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December 6, 2018
Professor Joanna Bourke
This event covers police, police doctors and violent murder.
Most of us have witnessed or had personal dealings with violent people. Why do they act as they do? How have British and American commentators during the past two centuries understood violent behaviour? The media incites anxieties about personal vulnerability; widespread innumeracy leads many people to misread crime-statistics; and an expectation of greater civility makes its breach so much more frightening. What can we do to reduce levels of violence in our society?
No reservations are required for this lecture. It will be run on a ‘first come, first served’ basis.
Doors will open 30 minutes before the start of the lecture
Thursday 6th December 2018 Barnard’s Inn Hall, 6-7pm and also available to watch online
December 10, 2018
The criminal courtroom is undergoing a shift wherein its outcomes are now more readily available to the public via digital media, and its processes and practices are increasingly likely to rely on audio-visual technology. From the move towards online courts, to the increased reliance on photographic evidence, from the recent introduction of courtroom broadcasting to the use of live-link video for witness testimony, the twenty-first century courtroom is steadily moving into a virtual realm.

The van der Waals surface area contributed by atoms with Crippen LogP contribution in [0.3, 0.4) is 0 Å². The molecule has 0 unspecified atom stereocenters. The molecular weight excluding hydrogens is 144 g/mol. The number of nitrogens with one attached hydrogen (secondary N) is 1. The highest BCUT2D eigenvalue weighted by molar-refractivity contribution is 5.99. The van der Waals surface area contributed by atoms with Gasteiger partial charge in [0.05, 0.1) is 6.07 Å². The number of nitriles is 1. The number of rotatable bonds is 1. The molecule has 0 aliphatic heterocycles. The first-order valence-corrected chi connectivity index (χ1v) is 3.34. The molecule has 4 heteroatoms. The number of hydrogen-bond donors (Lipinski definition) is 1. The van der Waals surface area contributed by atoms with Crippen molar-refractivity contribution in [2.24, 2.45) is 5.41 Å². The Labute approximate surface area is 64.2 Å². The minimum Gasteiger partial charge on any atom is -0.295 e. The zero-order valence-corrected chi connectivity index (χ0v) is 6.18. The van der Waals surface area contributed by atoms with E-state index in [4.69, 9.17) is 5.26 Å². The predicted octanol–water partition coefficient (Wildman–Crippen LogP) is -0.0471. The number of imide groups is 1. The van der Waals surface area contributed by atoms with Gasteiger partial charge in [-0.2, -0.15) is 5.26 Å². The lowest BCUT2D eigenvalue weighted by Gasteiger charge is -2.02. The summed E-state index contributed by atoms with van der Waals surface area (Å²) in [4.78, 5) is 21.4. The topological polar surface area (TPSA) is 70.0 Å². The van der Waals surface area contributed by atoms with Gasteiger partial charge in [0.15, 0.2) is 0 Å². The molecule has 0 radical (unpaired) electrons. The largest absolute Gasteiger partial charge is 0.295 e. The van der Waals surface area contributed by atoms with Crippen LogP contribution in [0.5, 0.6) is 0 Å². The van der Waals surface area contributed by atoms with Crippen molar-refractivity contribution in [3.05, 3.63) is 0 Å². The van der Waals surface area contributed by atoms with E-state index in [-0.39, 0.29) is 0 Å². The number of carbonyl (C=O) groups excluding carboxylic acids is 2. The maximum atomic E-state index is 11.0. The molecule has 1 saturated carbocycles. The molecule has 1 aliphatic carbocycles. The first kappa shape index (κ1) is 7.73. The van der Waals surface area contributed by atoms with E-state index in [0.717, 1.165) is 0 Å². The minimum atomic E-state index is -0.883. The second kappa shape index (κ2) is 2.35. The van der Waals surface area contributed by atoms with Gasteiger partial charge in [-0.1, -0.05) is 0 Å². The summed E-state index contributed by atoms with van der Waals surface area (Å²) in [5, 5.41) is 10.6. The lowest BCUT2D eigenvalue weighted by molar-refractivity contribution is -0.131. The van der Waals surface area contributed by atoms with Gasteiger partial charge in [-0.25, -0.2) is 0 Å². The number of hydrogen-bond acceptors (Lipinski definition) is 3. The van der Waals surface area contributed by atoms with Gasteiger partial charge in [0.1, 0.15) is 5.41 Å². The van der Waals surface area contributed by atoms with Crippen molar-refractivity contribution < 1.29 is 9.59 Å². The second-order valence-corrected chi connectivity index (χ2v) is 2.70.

This one-day symposium explores the emergence, implications, and impact of these new technologies of transmission in the courtroom. The event is interdisciplinary, and brings together speakers from law, sociology, criminology, media and communication studies, and the arts. Discussion will focus on three inter-related topics: the as-live transmission of court and inquiry proceedings via tweets and video footage; the use of live link technology and visual evidence in criminal trials; and the move towards online adjudication and sanctions (the so-called ‘virtual courtroom’). In creating a space to consider these important developments alongside one another, the symposium seeks to develop shared insights around the key themes of transparency, visuality, and mediatization. A key concern will be what’s lost – if anything – in the turn towards visual and digital technologies in the courtroom, and the effects of mediation on jurors, witnesses, defendants, and the public.
This event is sponsored by the Socio-Legal Studies Association and the Department of Social and Policy Sciences, University of Bath.
Places are free, but must be reserved in advance.
Prof. Leif Dahlberg, Professor of Communications, KTH Royal Institute of Technology, Sweden
Prof. Louise Ellison, Professor of Law, University of Leeds, UK
Dr Megan Knight, School of Creative Arts, University of Hertfordshire, UK
Dr. Peter Manning, Lecturer in Sociology, University of Bath, UK
Dr Dawn Moore, Associate Professor of Law and Legal Studies, Carleton University, Canada
Dr Sarah Moore, Senior Lecturer in Sociology, University of Bath, UK
Dr Olivia Smith, Senior Lecturer in Criminology, Anglia Ruskin University, UK